One of the purposes of deployment diagrams is to document and demonstrate architectural decisions. These decisions could, for example, be on the flow of data, the location of data, and where data is actually being processed. In the next example, we show how this works in a music distribution service, such as Spotify or Apple Music.
In your typical setup, there are three major components: the cloud-based music storage, the speaker or sound system to play the music on, and a mobile device to control it all from. This potentially gives us three connections. The first one is from the mobile device to the cloud-based music service to select the music that you want to play.
But how does the music get to the speaker?
There are two options. The first option is that the music goes from the cloud to the mobile, and then to the speaker. The other option is that the music goes straight from the cloud to the speaker. In fact, both options happen in reality. The first one describes a Bluetooth connection between the mobile and speaker, and the second one can be seen with Spotify connected speakers.
It is an interesting exercise to discuss the benefits and disadvantages of both options. You might also want to dive deeper into the actual protocols being used to make this work. Especially the protocols between the speakers and the rest are not so trivial.
How is deployment different in a cloud-native age? To begin with, there is virtualization, there is containerization, we have functions as a service (such as AWS Lambda), we have DevOps, we have infrastructure as code, we have external services, APIs, and so on.
And then we have also flexible infrastructure that can rapidly scale up and scaled-down. All of this brings complications to drawing deployment diagrams. Let’s see how we can accommodate each of these cloud-native concepts in our diagrams.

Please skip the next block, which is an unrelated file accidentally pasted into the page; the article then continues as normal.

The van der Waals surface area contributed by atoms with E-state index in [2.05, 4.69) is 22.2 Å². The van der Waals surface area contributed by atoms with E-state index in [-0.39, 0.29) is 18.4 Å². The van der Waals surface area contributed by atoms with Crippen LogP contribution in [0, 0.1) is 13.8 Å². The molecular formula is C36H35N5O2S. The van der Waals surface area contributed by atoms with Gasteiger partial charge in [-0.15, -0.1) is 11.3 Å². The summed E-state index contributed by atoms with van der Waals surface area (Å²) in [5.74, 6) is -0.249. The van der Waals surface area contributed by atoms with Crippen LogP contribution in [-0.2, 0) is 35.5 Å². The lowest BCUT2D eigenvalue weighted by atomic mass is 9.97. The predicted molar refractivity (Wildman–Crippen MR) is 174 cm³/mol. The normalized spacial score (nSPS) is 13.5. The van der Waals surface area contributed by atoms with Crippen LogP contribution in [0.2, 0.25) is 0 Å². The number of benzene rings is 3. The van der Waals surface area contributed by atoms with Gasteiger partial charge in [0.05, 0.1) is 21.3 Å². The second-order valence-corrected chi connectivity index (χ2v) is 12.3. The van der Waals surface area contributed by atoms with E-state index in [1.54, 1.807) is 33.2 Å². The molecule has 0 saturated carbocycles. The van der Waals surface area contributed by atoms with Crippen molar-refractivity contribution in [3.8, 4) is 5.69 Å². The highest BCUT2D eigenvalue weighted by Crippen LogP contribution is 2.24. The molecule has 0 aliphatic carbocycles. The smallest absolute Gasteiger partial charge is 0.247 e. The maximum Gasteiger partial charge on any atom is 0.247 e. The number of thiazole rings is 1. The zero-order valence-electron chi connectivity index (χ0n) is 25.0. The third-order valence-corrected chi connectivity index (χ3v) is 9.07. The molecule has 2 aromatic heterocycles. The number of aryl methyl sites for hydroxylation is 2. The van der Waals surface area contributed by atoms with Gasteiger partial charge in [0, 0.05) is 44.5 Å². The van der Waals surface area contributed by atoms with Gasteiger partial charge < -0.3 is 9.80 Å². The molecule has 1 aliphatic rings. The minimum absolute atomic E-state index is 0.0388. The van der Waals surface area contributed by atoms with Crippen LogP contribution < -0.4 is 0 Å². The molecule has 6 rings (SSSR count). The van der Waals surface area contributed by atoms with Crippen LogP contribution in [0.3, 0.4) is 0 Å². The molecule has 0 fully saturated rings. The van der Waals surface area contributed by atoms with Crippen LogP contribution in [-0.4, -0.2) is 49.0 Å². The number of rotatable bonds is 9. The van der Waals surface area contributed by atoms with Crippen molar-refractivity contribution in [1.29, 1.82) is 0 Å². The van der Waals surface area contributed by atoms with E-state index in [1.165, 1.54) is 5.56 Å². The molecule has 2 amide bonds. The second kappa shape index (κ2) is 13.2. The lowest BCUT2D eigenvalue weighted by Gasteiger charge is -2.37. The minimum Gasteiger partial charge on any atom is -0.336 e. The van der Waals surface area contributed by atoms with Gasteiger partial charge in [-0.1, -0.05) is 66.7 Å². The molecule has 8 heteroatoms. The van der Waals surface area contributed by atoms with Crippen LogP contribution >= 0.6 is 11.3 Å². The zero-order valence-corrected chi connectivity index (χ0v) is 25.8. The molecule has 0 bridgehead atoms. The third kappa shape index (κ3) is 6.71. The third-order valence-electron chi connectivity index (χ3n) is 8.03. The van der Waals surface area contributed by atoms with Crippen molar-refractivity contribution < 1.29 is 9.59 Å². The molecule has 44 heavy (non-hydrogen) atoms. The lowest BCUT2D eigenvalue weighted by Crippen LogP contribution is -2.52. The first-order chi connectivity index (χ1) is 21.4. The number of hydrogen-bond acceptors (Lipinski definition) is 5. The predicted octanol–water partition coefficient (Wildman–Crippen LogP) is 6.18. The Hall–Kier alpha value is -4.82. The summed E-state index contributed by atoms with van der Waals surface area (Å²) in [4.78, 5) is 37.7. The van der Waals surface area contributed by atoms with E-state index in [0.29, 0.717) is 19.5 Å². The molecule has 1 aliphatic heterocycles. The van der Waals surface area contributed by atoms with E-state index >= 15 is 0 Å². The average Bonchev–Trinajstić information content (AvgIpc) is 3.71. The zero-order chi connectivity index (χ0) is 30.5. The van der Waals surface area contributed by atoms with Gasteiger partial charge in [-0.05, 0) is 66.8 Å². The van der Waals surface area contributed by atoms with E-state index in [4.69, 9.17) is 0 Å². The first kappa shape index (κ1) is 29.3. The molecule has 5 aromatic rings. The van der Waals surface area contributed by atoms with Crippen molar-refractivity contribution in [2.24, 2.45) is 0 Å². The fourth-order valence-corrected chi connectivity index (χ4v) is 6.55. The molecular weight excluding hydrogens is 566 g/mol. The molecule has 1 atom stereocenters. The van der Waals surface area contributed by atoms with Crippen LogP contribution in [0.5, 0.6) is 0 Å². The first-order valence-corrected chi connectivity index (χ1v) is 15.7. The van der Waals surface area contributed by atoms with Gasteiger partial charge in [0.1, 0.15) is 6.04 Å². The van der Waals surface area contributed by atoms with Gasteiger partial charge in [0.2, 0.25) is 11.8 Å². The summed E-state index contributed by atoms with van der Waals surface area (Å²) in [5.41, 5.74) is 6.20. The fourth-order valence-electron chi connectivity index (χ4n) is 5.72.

A virtual machine is an execution environment that lives within another execution environment, probably a physical host. Remember that an execution environment is isolated from other execution environments. A virtual machine is in complete control of the entire memory address space in the machine that it runs on. It only shares the hypervisor on that machine. That is quite powerful isolation. In fact, it also has network interfaces that are completely indistinguishable in capabilities from the network interfaces on a physical machine.
Similarly, a container (such as a Docker container) is an execution environment that lives within another environment. Each container is pretty isolated from the other containers that run on the same host, although not so isolated as a virtual machine is from another virtual machine. For example, containers share network port address space. This means that two containers on the same post cannot use the same IP address port number.
In the diagram below we have chosen not to show how the network is organized.
Note that we have combined containers and VMs in one picture. This architecture actually happens in reality, it has its advantages. We’ve also chosen not to show any details of the underlying operating systems, hypervisors or Docker runtimes in this picture. Again, depending on what you want to communicate with the diagram, you might want to include those networking and other details.
Let’s move into slightly more advanced cases of deployment. It is pretty common these days to automate the deployment of software on any given machine. That has many advantages in terms of reproducibility, maintainability, and ease of upgrade. And that also comes with security benefits. However, it does require additional software and deployment components to get this going. That is because there are many more moving parts in this type of IT architecture.